HARRIS, George Prideaux (1775 - 1810)
The first published image of the Thylacine and Tasmanian Devil
Didelphis ursina [and] Didelphis cynocephala. London : Transactions of the Linnean Society, 1808. Engraving, plate 19, page 174 from the Transactions, 205 x 155 mm (plate line), signed in image lower left, a fine example.
The first published image of the Thyacine and Tasmanian Devil.
‘The first European illustration of a thylacine was modeled on an injured animal caught in a trap. It is a sad embodiment of initial contact between Europeans and colonial fauna. The thylacine is pictured with a Tasmanian devil that was loaded onto a ship for transportation to England, but died before the vessel left Hobart. The injured thylacine also died.
The image was published in volume 9 of the Transactions of the Linnean Society of London in 1808.The engraving was produced from a drawing by George Prideaux Harris, Deputy Surveyor-General of Van Diemen’s Land, as Tasmania was called until the middle of the nineteenth century. Harris sent his drawing to London with a letter to Sir Joseph Banks speaking of “descriptions of the life” of two species, which he considered were “in every respect new”. He classified the two animals in the same genus as opossums, naming the thylacine Didelphis cynocephala (dog-headed opossum) and the Tasmanian devil Didelphis ursina (bear opossum).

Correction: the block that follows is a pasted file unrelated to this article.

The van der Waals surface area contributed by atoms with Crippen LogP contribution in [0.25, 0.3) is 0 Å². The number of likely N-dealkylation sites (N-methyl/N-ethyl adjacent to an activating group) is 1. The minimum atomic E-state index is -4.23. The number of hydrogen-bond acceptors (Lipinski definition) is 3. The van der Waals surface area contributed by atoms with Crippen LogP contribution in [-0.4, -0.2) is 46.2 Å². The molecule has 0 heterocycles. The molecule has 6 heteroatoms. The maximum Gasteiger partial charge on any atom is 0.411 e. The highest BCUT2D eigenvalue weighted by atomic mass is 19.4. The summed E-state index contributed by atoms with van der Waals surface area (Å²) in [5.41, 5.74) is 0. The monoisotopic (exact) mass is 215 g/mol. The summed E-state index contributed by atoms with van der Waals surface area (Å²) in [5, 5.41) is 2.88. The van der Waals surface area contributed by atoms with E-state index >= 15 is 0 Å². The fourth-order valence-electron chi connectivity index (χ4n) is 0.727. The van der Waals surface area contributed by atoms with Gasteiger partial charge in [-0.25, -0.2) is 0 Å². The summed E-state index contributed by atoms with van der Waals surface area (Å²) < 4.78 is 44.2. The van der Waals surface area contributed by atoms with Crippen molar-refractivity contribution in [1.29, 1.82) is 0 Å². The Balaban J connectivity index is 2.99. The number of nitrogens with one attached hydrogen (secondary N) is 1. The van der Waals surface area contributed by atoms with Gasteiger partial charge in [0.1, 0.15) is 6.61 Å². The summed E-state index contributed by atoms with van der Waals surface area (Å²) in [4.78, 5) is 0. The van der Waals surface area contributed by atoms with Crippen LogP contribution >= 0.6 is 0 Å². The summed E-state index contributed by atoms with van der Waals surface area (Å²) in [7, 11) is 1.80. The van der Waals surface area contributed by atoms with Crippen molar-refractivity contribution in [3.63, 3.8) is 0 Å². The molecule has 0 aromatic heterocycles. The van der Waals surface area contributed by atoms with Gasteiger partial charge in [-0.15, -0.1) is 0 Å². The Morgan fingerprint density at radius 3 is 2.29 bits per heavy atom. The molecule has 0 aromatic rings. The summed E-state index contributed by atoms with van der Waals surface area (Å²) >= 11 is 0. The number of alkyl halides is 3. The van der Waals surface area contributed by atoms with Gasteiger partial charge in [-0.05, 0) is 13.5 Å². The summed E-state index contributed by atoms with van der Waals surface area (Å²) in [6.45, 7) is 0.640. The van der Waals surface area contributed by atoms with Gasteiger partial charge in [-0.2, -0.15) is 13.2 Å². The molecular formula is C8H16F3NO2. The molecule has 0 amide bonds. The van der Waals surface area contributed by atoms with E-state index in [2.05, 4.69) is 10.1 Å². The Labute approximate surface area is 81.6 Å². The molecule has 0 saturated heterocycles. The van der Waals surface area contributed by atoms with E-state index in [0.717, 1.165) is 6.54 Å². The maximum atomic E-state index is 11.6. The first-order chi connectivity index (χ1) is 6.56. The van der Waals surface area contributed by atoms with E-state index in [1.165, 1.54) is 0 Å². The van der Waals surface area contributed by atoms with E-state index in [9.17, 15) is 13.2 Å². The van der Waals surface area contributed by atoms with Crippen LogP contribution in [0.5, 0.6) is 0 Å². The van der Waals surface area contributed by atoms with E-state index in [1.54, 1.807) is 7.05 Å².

Harris’s notes explain that the thylacine was a male “caught in a trap baited with kangaroo flesh” and that it “remained alive but a few hours, having received some internal hurt in securing it”. His words and their syntax imply he found the situation somewhat distressing, but his fear is also apparent as he comments that the animal in the trap bore “a near resemblance to the wolf or hyæna” and that its eyes were “large and full, black, with a nictitant membrane, which gives the animal a savage and malicious appearance”.
This illustration and description encapsulate the anxieties and aspirations of early settlers in Van Diemen’s Land.’ – Imaging the thylacine, University of Tasmania, https://www.utas.edu.au/library/exhibitions/thylacine/abject.html